AA agents roam airport departure and arrival halls with the YADA device during peak traffic hours, after cancelled or delayed flights, or when international flights land and passengers need to make a quick connection. YADA-carrying agents can also scan boarding passes, check bags, print bag tags and boarding cards, provide connecting information, and pull up maps of other airports. The device, the size of a large cellphone, is attached to a small printer that hangs from the belt of the airline employee. AA’s CIO Monte Ford said: “Our customers are mobile by definition, and when we can equip our employees with real-time mobile technology that enables them to make better decisions on behalf of the customer, we all benefit.”

AA also sees the handheld as a revenue-generating tool. YADA agents are also often stationed at security checkpoints to monitor customers who may be carrying on bags that should have been checked. Because the devices also read credit cards, agents can charge a bag fee directly at the boarding gate. YADA has been deployed at nine AA hubs, including New York JFK, Chicago O’Hare and Dallas/Fort Worth.

United LineBusters

United Airlines is equipping United service agents with so-called ‘LineBusters’ devices. The Motorola MC75A handhelds, which can scan boarding passes and read credit cards, display which customers have been automatically rebooked on another flight after a cancellation or missed connection. Agents in the post-security area then pro-actively approach customers standing in line to determine if they are better off going directly to a kiosk to print a boarding pass, thereby reducing the line and the time spent waiting for information. “So many people just have simple questions that can be answered without waiting in line”, said Guy Zalel, Project Manager for Airport Strategy at United. According to Zalel, two agents using the units can clear a line of about 100 people in 20 minutes.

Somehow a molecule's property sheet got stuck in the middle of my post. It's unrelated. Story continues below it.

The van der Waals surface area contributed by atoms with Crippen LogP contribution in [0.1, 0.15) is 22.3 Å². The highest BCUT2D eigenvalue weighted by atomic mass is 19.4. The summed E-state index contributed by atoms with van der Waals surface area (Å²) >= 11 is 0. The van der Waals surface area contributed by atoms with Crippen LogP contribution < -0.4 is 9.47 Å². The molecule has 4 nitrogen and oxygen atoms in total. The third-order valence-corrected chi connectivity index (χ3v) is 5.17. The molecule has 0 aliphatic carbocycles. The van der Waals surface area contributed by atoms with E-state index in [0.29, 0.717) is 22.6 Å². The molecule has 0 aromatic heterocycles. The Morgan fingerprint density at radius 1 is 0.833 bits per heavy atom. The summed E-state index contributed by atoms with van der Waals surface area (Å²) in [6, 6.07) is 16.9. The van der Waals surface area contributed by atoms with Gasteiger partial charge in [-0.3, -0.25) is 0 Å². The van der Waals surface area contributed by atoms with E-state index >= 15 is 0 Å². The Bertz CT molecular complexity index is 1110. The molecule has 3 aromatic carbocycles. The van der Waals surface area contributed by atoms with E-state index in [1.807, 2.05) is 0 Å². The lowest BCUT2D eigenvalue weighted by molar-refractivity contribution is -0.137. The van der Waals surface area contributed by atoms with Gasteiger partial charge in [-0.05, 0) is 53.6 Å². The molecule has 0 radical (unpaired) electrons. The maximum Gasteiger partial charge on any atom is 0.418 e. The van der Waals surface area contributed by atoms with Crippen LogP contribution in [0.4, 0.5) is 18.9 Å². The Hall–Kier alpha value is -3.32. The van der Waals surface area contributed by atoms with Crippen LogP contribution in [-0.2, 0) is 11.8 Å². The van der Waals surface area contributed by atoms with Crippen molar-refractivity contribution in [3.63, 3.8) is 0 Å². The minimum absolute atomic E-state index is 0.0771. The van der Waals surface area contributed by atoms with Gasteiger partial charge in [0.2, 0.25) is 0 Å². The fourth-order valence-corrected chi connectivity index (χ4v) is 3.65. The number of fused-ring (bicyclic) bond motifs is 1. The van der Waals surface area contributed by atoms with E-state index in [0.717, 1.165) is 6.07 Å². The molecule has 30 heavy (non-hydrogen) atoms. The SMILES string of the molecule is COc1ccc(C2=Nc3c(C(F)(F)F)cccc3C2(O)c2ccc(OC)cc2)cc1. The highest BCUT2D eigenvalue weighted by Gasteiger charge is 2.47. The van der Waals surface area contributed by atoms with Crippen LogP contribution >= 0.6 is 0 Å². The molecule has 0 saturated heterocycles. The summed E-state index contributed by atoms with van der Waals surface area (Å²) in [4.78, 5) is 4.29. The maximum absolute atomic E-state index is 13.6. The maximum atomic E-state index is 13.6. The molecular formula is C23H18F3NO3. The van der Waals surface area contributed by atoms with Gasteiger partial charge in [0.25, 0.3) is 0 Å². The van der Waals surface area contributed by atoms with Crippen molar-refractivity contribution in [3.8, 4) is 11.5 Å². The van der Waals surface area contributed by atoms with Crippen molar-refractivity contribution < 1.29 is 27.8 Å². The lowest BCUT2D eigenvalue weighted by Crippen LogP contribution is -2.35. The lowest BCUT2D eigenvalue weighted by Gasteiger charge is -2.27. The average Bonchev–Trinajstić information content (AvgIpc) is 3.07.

Iberia IBPad

At its Madrid-Barajas hub, Iberia’s customer service staff carry iPads, which allow them direct access to information to answer passengers’ questions.

United says the LineBusters are a third line of defence against missed connections; the best-case system delivers the message by cell phone; the first back-up is provided by large screens above the kiosks, but they are sometimes overlooked by anxious travellers. The airline has deployed about 40 of the handheld computers across its five hubs, including Chicago O’Hare, LAX, San Francisco and Washington Dulles.

Iberia IBPad